Adaptive natural killer cells facilitate effector functions of daratumumab in multiple myeloma


Purpose: To investigate the different roles of heterogeneous natural killer (NK) cell subpopulations in multiple myeloma (MM) and to identify NK cell subsets that support the robust anti-myeloma activity of daratumumab via antibody-dependent cellular cytotoxicity (ADCC).

Experimental design: We performed single-cell RNA sequencing of NK cells from newly diagnosed MM (NDMM) patients and delineated adaptive NK cells in their bone marrow (BM). We further characterized the distinct immunophenotypic features and functions of adaptive NK cells by multicolor flow cytometry in 157 NDMM patients.

Results: Adaptive NK cells exhibit a significantly lower level of CD38 expression compared with conventional NK cells, suggesting that they may evade daratumumab-induced fratricide. Moreover, adaptive NK cells exert robust daratumumab-mediated effector functions ex vivo, including cytokine production and degranulation, compared with conventional NK cells. The composition of adaptive NK cells in BM determines the daratumumab-mediated ex vivo functional activity of BM NK cells in NDMM patients. Unlike conventional NK cells, sorted adaptive NK cells from the BM of NDMM patients exert substantial cytotoxic activity against myeloma cells in the presence of daratumumab.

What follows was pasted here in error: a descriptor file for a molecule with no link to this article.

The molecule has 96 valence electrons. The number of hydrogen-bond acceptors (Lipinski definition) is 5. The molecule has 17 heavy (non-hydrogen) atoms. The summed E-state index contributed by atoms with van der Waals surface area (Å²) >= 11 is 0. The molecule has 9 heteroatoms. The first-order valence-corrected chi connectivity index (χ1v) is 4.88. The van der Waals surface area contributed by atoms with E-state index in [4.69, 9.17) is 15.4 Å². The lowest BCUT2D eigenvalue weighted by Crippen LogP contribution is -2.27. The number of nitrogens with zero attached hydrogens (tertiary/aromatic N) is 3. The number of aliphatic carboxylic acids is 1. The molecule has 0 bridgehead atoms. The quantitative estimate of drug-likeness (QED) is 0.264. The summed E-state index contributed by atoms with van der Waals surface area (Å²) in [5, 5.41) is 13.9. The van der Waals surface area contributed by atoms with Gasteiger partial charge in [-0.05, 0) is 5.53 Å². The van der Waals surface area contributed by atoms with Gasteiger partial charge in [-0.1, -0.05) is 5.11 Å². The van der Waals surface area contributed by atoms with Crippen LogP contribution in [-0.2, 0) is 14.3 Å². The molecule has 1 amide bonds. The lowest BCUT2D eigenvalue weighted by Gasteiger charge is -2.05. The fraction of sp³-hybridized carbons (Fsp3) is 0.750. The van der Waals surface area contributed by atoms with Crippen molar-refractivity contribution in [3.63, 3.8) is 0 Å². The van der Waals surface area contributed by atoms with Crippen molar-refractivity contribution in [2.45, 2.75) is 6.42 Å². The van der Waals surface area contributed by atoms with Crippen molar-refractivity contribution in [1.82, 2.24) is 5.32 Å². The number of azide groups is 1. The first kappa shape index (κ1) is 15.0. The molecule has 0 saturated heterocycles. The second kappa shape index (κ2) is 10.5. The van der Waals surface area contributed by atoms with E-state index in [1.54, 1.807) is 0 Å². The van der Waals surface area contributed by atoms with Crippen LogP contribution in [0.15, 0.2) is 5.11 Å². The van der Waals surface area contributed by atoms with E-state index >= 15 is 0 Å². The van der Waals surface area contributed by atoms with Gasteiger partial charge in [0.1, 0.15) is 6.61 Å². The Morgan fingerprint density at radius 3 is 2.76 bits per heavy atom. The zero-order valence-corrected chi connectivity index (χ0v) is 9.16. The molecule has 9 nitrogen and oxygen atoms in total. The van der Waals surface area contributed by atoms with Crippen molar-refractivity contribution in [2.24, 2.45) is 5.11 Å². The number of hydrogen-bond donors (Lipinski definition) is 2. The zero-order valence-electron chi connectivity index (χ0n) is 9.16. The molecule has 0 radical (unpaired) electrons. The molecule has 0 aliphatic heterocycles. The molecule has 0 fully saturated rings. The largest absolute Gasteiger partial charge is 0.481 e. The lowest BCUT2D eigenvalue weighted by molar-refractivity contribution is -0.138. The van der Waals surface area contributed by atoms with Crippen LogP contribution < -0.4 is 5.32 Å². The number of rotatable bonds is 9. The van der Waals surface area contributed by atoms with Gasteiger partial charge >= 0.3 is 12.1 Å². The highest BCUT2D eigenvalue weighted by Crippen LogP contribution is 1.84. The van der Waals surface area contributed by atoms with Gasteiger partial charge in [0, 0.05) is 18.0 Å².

Conclusions: Our findings indicate that adaptive NK cells are an important mediator of ADCC in MM and support direct future efforts to better predict and improve the treatment outcome of daratumumab by selectively employing adaptive NK cells.